revising pevsner's london
The latest revisions in the 'Buildings of England' series' coverage of London are both exceptionally useful, as they cover a more defined area than in the original Pevsner arrangement. London 1: The City Of London was published last autumn with support from the City Corporation. The second, about to be published, is a paperback on London Docklands, which had help from the London Docklands Development Corporation. This serves as an introduction to a larger volume, London 5: East and Docklands, to be published next year.
The respective authors (along, of course, with earlier assessments by Pevsner himself) are Elizabeth Williamson and Simon Bradley; in both their cases the familiar Pevsner tone is evident: scholarly, descriptive and fair-minded, but not afraid to deliver harsh judgments.
The Lloyd's Building provides a test for any reviewer of recent London architecture. 'The most consistently innovative building the City has seen since Soane's Bank of England, breaking absolutely with its usual preference for architectural safe investments,' begins the description, which continues with details of materials, construction and engineering. It concludes: 'Rogers gave the City its first c20 building that can truly be called famous, in the way that St Paul's or the Tower are famous.' You don't know necessarily whether the author likes the architecture, but then you don't have to.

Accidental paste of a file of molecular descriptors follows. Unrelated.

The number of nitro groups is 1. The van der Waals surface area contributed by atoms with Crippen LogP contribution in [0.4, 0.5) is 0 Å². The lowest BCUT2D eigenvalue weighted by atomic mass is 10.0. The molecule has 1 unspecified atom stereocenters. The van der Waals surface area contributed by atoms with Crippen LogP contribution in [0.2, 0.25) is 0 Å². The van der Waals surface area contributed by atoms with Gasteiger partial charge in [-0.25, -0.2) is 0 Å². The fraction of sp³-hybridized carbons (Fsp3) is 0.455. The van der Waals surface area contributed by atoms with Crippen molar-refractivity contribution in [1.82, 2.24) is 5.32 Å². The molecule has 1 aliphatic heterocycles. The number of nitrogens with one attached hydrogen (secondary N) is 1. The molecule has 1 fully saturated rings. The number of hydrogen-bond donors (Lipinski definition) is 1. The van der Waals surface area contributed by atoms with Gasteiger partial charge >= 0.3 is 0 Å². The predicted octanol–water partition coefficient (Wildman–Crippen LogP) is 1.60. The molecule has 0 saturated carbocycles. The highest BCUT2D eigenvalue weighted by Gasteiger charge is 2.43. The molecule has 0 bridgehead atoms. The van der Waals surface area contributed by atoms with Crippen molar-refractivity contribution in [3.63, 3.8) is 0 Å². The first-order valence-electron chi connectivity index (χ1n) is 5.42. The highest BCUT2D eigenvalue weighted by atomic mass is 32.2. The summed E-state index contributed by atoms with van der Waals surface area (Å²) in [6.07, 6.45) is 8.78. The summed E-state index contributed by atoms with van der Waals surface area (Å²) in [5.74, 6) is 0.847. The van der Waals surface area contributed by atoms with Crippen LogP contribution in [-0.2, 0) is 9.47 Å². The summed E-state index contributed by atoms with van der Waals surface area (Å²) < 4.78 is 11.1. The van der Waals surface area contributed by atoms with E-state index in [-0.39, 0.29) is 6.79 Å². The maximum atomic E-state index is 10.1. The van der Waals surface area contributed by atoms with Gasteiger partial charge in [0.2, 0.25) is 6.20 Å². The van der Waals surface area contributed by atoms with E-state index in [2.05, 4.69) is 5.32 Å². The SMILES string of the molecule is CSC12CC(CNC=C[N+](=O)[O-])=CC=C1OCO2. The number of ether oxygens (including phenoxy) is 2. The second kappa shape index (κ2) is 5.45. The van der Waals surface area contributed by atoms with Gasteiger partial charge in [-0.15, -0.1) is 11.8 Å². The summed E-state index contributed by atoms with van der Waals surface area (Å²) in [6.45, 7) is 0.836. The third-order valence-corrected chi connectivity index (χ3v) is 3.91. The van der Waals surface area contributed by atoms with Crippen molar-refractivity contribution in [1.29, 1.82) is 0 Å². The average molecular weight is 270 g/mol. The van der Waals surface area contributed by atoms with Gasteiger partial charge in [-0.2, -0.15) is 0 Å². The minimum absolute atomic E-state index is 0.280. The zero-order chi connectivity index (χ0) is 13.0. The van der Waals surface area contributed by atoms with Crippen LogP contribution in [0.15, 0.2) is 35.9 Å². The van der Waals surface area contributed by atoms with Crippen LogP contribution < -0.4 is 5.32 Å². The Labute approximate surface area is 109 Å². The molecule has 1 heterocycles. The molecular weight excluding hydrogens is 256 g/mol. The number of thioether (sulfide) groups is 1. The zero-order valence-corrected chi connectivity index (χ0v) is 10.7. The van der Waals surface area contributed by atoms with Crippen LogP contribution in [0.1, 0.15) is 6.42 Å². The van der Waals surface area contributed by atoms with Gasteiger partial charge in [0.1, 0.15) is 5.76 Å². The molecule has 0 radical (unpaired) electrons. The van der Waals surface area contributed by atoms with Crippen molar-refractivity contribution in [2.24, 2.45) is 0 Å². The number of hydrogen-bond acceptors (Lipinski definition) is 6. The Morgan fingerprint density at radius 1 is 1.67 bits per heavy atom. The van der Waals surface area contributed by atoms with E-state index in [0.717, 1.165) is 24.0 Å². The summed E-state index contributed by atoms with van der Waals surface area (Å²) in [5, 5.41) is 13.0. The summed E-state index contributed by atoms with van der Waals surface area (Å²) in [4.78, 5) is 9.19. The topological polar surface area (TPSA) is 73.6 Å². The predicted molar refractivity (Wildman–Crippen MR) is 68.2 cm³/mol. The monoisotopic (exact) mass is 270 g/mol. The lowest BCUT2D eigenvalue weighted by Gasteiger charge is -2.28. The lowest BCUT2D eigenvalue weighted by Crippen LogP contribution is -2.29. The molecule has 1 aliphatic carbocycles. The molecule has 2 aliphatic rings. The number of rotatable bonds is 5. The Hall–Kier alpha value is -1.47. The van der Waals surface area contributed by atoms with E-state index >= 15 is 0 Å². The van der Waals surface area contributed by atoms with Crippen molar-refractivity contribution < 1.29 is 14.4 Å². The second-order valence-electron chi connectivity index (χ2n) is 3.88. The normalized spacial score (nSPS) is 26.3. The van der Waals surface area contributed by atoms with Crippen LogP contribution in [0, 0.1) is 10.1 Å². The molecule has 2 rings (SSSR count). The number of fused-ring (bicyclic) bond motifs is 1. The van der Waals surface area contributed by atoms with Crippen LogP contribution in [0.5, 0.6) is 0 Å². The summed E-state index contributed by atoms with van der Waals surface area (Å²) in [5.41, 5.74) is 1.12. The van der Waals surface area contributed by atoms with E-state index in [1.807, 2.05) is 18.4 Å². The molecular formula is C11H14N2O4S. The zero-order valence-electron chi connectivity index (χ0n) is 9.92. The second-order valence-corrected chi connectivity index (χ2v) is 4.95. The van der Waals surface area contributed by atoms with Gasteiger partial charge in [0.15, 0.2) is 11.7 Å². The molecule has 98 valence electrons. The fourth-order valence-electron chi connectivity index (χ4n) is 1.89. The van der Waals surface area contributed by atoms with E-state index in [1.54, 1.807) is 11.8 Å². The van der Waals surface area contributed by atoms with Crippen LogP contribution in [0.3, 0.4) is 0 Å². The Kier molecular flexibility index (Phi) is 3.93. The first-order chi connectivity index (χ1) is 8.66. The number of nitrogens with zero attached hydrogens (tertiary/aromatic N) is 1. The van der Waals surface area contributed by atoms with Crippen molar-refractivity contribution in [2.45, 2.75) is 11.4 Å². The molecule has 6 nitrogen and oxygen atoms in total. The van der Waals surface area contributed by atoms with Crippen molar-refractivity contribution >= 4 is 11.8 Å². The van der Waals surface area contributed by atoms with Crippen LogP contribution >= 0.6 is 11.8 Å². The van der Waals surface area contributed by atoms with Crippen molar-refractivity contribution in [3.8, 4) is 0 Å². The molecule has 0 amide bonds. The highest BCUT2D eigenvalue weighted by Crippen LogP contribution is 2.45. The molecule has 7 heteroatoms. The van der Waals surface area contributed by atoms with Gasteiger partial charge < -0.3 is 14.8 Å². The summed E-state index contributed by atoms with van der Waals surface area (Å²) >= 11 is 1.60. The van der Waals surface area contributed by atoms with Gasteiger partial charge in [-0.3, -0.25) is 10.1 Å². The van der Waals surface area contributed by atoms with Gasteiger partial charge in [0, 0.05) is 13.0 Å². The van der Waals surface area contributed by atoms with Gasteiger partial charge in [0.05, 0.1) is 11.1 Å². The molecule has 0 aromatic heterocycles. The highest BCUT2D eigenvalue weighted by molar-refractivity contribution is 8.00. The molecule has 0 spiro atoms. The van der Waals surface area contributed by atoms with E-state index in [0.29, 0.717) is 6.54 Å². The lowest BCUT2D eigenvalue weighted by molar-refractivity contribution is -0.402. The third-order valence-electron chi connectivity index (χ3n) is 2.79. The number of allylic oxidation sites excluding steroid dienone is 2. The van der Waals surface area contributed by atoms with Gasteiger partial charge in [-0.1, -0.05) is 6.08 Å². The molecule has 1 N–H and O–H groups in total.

London Docklands perhaps has more targets to aim at. Richard Seifert & Partners gets a rough ride: South Quay Plaza? - 'particularly glum'. The shops/ offices at Glengall Bridge? - 'dismal'. The Mansion, Marsh Wall? - 'pretentious'. Goodhart Place? - 'gimmicky details, garish brick, ugly paving'.
Not criticisms that could be applied to either of these volumes. Black- and-white photography, simple drawings and useful maps form part of each. One criticism: the standard glossary's useful annotated drawings of construction elements suggests that modern materials and cladding do not exist. This should be rectified, not least because coverage of contemporary buildings is so thorough.